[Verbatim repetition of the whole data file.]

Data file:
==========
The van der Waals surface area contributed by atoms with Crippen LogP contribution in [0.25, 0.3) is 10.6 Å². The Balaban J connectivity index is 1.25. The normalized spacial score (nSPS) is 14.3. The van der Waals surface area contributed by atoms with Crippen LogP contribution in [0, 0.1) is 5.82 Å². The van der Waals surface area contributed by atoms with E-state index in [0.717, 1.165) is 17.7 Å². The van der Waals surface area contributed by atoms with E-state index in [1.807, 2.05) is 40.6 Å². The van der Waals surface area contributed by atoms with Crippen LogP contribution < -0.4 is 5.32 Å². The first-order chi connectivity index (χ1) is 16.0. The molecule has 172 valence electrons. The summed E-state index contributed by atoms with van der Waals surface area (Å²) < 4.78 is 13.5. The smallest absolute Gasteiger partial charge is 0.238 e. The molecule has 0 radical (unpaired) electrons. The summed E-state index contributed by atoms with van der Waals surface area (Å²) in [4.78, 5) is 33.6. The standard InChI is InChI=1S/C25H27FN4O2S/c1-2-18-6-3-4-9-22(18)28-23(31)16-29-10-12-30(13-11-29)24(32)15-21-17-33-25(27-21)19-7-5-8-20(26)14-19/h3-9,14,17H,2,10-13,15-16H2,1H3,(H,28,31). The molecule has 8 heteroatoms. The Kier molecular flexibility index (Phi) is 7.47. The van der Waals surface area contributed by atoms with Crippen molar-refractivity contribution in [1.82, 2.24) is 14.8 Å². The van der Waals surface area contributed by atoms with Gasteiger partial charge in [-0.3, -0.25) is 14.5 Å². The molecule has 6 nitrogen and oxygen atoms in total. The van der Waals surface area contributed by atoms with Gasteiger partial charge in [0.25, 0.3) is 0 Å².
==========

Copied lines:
The van der Waals surface area contributed by atoms with Crippen LogP contribution in [0.25, 0.3) is 10.6 Å². The Balaban J connectivity index is 1.25. The normalized spacial score (nSPS) is 14.3. The van der Waals surface area contributed by atoms with Crippen LogP contribution in [0, 0.1) is 5.82 Å². The van der Waals surface area contributed by atoms with E-state index in [0.717, 1.165) is 17.7 Å². The van der Waals surface area contributed by atoms with E-state index in [1.807, 2.05) is 40.6 Å². The van der Waals surface area contributed by atoms with Crippen LogP contribution < -0.4 is 5.32 Å². The first-order chi connectivity index (χ1) is 16.0. The molecule has 172 valence electrons. The summed E-state index contributed by atoms with van der Waals surface area (Å²) < 4.78 is 13.5. The smallest absolute Gasteiger partial charge is 0.238 e. The molecule has 0 radical (unpaired) electrons. The summed E-state index contributed by atoms with van der Waals surface area (Å²) in [4.78, 5) is 33.6. The standard InChI is InChI=1S/C25H27FN4O2S/c1-2-18-6-3-4-9-22(18)28-23(31)16-29-10-12-30(13-11-29)24(32)15-21-17-33-25(27-21)19-7-5-8-20(26)14-19/h3-9,14,17H,2,10-13,15-16H2,1H3,(H,28,31). The molecule has 8 heteroatoms. The Kier molecular flexibility index (Phi) is 7.47. The van der Waals surface area contributed by atoms with Crippen molar-refractivity contribution in [1.82, 2.24) is 14.8 Å². The van der Waals surface area contributed by atoms with Gasteiger partial charge in [-0.3, -0.25) is 14.5 Å². The molecule has 6 nitrogen and oxygen atoms in total. The van der Waals surface area contributed by atoms with Gasteiger partial charge in [0.25, 0.3) is 0 Å².